In the present US Imperialist wars of INVASION, there is NO GOOD REASON {the "reasons" the govt. gives change all the time, "WMDs", to "Liberate" the people, etc.} - and therefore, being in that country where they are NOT WANTED, it becomes ONLY a matter of staying alive at any cost, and keeping your friends alive, there is NO IDEALISTIC PURPOSE for making a "worthy sacrifice" like in other wars....
which, whether it was true or not, these Ideals were BELIEVED IN....
No such thing, any more.....

Brenda P (125)
Saturday April 19, 2014, 8:25 pm

Gloria picchetti (304)
Sunday April 20, 2014, 2:03 am
I am dying from poverty from the way Bush's wars destroyed our country.

Past Member (0)
Sunday April 20, 2014, 4:38 am
Hard to imagine.

Frances Darcy (133)
Sunday April 20, 2014, 8:34 am
No surprise at the findings

Barbara Tomlinson (431)
Sunday April 20, 2014, 1:24 pm
MORAL INJURY: a New Term we must make ourselves aware of:
' ....the swamp of moral confusion and contradiction so familiar to returning veterans of the wars in Iraq and Afghanistan.
It is what experts are coming to identify as a Moral Injury: the pain that results from damage to a person’s moral foundation.
In contrast to Post-Traumatic Stress Disorder, which springs from fear, Moral Injury is a violation of what each of us considers right or wrong.

The diagnosis of PTSD has been defined and officially endorsed since 1980 by the mental health community, and those suffering from it have earned broad public sympathy and understanding. Moral Injury is not officially recognized by the Defense Department.
But it is Moral Injury, not PTSD, that is increasingly acknowledged as the signature wound of this generation of veterans: a bruise on the soul, akin to grief or sorrow, with lasting impact on the individuals and on their families.
Moral Injury raises uncomfortable questions about what happens in war, the dark experiences that many veterans have always been reluctant to talk about. Are the young Americans who volunteer for military service prepared for the ethical ambiguity that lies ahead? Can they be hardened against Moral Injury? Should they be?'

David Wood, HuffPost, March 18, 2014
It is my belief that NEARLY ALL Veterans returning from combat are suffering from MORAL INJURY, and that PTSD is not the same thing, altho Veterans can have BOTH. PTSD is from the stress and hardship of combat ITSELF. But, again, MORAL PAIN is from KILLING FOR NO GOOD REASON.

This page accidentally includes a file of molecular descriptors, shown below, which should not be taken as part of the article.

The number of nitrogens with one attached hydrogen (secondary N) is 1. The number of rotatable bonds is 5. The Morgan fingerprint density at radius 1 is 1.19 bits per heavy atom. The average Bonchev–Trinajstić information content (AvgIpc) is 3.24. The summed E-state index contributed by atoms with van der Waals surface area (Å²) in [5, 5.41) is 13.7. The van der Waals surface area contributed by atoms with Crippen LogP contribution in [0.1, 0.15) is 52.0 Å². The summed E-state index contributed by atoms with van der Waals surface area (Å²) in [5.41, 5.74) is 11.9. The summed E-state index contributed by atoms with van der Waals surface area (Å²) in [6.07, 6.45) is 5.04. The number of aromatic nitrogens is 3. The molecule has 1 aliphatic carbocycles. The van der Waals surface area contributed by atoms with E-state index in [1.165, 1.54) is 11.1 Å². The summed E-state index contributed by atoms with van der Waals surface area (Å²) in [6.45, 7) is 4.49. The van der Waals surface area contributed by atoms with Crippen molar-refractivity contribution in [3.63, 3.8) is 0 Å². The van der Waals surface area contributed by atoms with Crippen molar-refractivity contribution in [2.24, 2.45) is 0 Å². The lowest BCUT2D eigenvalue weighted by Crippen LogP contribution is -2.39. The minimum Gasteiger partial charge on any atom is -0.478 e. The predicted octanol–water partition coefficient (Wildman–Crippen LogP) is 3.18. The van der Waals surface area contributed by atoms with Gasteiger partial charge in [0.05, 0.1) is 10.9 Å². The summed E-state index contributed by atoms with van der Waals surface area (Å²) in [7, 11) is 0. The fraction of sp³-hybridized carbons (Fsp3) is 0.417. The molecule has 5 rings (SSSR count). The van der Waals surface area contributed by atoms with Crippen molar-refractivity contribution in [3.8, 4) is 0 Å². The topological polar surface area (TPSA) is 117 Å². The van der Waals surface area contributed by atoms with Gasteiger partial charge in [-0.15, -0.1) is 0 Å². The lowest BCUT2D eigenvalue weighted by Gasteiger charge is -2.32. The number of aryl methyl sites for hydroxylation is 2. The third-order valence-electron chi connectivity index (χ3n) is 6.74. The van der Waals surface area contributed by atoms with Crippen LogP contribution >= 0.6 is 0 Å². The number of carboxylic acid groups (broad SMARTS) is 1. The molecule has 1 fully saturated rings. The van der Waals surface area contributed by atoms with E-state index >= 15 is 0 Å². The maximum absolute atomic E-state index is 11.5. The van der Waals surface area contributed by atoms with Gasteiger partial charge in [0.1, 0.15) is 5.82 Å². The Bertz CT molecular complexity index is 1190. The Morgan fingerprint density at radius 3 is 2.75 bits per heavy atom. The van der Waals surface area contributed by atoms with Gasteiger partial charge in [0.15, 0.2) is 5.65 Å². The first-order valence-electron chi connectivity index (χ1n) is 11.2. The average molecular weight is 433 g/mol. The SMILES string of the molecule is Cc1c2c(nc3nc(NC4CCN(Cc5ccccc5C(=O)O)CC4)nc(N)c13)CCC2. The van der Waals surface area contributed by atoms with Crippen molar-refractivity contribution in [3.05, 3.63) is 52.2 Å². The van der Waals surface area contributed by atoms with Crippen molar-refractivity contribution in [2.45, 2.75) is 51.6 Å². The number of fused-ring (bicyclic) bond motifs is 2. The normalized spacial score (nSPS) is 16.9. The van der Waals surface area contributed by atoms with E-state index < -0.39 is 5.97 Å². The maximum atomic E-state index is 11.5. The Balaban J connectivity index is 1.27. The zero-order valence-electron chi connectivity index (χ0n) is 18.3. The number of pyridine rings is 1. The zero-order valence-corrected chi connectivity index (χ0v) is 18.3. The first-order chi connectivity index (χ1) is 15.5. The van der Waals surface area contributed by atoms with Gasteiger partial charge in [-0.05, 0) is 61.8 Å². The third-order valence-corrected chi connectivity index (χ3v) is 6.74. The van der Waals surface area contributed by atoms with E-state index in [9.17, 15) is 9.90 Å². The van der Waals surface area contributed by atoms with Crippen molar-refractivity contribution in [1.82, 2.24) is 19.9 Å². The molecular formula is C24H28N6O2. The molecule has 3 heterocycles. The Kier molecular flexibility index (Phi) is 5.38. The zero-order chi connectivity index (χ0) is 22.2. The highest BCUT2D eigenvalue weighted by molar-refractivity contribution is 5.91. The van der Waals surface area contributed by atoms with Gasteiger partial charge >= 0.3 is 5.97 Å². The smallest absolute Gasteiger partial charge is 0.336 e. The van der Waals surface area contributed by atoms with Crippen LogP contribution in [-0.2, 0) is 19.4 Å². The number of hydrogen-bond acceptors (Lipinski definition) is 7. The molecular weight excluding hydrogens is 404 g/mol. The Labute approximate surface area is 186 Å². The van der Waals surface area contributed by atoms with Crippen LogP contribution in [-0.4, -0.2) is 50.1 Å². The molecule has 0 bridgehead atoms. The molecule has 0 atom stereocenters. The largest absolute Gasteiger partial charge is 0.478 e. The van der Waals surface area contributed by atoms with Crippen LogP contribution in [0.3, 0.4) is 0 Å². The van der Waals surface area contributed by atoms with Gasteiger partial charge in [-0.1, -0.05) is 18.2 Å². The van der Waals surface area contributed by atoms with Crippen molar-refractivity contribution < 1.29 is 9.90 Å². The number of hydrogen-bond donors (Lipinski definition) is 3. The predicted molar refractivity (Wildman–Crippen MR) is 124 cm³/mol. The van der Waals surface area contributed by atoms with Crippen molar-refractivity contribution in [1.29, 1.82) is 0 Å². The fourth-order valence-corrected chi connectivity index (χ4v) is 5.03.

I believe that MORAL PAIN BE SO EXTREME, IT CAN DRIVE SOME VETERANS INSANE - so can PTSD, and they can combine. But, the Military Establishment DOES NOT EVEN WAN TO ACKNOWLEDGE the fact of Moral Injury. [They'd have to STOP FIGHTING IMPERIALIST WARS!]

Barbara K (60)
Sunday April 20, 2014, 1:25 pm
Thank you for the post and all this info, my friend. We truly need to get our kids home from these nasty wars. Bush & Co. should be horse-whipped for taking us into these wars. They are so guilty of war crimes and still unpunished for what they did to all of us, some thru economic problems, to sending away our jobs, to stealing our money to pay for wars, to the deaths of our kids, husbands, fathers, grandsons and mothers and wives, and daughters, and sons, and granddaughters, and on and on and on. Any idiot can start a war. We need to be employing brains and diplomacy, money never won a war, so they need to stop throwing money at these crooked dictators, we need it right here at home. Vote out the warmongers!

Birgit W (160)
Sunday April 20, 2014, 2:09 pm

Barbara Tomlinson (431)
Sunday April 20, 2014, 2:22 pm
MORAL INJURY - Now a News Item, please NOTE this one also:

Moral Injury:The Grunts - Damned If They Kill, Damned If They Don't/ HuffPost
Society & Culture (tags: PTSD, Moralinjury, Moralpain, Morality, MoralityofWar, JustWars, Imperialism, Pentagon, DefenseDepartment, ImperialistWars, Afghanistan, Troops, Suicide, USmilitary, WarCrimes, insanity )
BMutiny -
"He was just a kid. But I'm sorry, I'm trying not to get shot and I don't want any of my brothers getting hurt, so when you are put in that kind of situation... it's shittty that you have to, like... shoot him. You know it's wrong. But, you have no choice."

The URL for this C2 News Item:
The term "MORAL INJURY" is a good one to add to our Language....

John Farnham (52)
Sunday April 20, 2014, 2:27 pm
A financial ploy as a new standard operational policy.
Scroll down for Stress
Looking at the effects
One of those 'losses'
Phil Klay's Redeployment takes readers to the frontlines of the wars in Iraq and Afghanistan
The shock when troops realize their real assignment is seldom mentioned. Guarding poppy fields and harassing farmers barely surviving while interdicting cheap opium supplies to Indian hospitals was not in the recruitment brochure. Neither was Depleted Uranium or Water Warfare.

Sheryl G (360)
Sunday April 20, 2014, 5:59 pm
Deb, with a son of my own in the military, my heart reaches out to you. Thanks for posting.

Shirley S (187)
Sunday April 20, 2014, 6:29 pm
When will there EVER be "PEACE ON EARTH & GOOD WILL TO ALL MEN"???????

Lynn C (94)
Sunday April 20, 2014, 10:12 pm